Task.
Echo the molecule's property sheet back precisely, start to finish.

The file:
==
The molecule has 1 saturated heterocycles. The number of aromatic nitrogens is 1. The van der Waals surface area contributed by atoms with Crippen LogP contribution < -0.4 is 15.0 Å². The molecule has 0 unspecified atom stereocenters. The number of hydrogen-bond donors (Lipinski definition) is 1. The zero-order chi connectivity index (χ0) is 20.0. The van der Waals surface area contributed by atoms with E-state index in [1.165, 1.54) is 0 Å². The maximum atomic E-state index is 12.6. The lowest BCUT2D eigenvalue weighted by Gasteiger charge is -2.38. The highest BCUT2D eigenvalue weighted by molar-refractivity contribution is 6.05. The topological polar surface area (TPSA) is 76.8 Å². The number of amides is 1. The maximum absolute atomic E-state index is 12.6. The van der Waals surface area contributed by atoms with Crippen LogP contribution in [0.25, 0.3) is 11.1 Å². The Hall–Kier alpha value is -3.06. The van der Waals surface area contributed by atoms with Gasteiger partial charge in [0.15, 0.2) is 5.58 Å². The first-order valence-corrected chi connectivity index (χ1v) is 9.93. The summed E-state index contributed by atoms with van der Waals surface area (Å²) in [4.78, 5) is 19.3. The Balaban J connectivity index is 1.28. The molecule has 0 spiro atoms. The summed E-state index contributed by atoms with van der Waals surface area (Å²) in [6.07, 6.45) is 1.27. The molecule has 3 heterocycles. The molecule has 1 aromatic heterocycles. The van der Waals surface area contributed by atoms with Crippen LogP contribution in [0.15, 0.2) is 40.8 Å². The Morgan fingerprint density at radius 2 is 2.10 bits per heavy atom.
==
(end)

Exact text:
The molecule has 1 saturated heterocycles. The number of aromatic nitrogens is 1. The van der Waals surface area contributed by atoms with Crippen LogP contribution < -0.4 is 15.0 Å². The molecule has 0 unspecified atom stereocenters. The number of hydrogen-bond donors (Lipinski definition) is 1. The zero-order chi connectivity index (χ0) is 20.0. The van der Waals surface area contributed by atoms with E-state index in [1.165, 1.54) is 0 Å². The maximum atomic E-state index is 12.6. The lowest BCUT2D eigenvalue weighted by Gasteiger charge is -2.38. The highest BCUT2D eigenvalue weighted by molar-refractivity contribution is 6.05. The topological polar surface area (TPSA) is 76.8 Å². The number of amides is 1. The maximum absolute atomic E-state index is 12.6. The van der Waals surface area contributed by atoms with Crippen LogP contribution in [0.25, 0.3) is 11.1 Å². The Hall–Kier alpha value is -3.06. The van der Waals surface area contributed by atoms with Gasteiger partial charge in [0.15, 0.2) is 5.58 Å². The first-order valence-corrected chi connectivity index (χ1v) is 9.93. The summed E-state index contributed by atoms with van der Waals surface area (Å²) in [4.78, 5) is 19.3. The Balaban J connectivity index is 1.28. The molecule has 0 spiro atoms. The summed E-state index contributed by atoms with van der Waals surface area (Å²) in [6.07, 6.45) is 1.27. The molecule has 3 heterocycles. The molecule has 1 aromatic heterocycles. The van der Waals surface area contributed by atoms with Crippen LogP contribution in [0.15, 0.2) is 40.8 Å². The Morgan fingerprint density at radius 2 is 2.10 bits per heavy atom.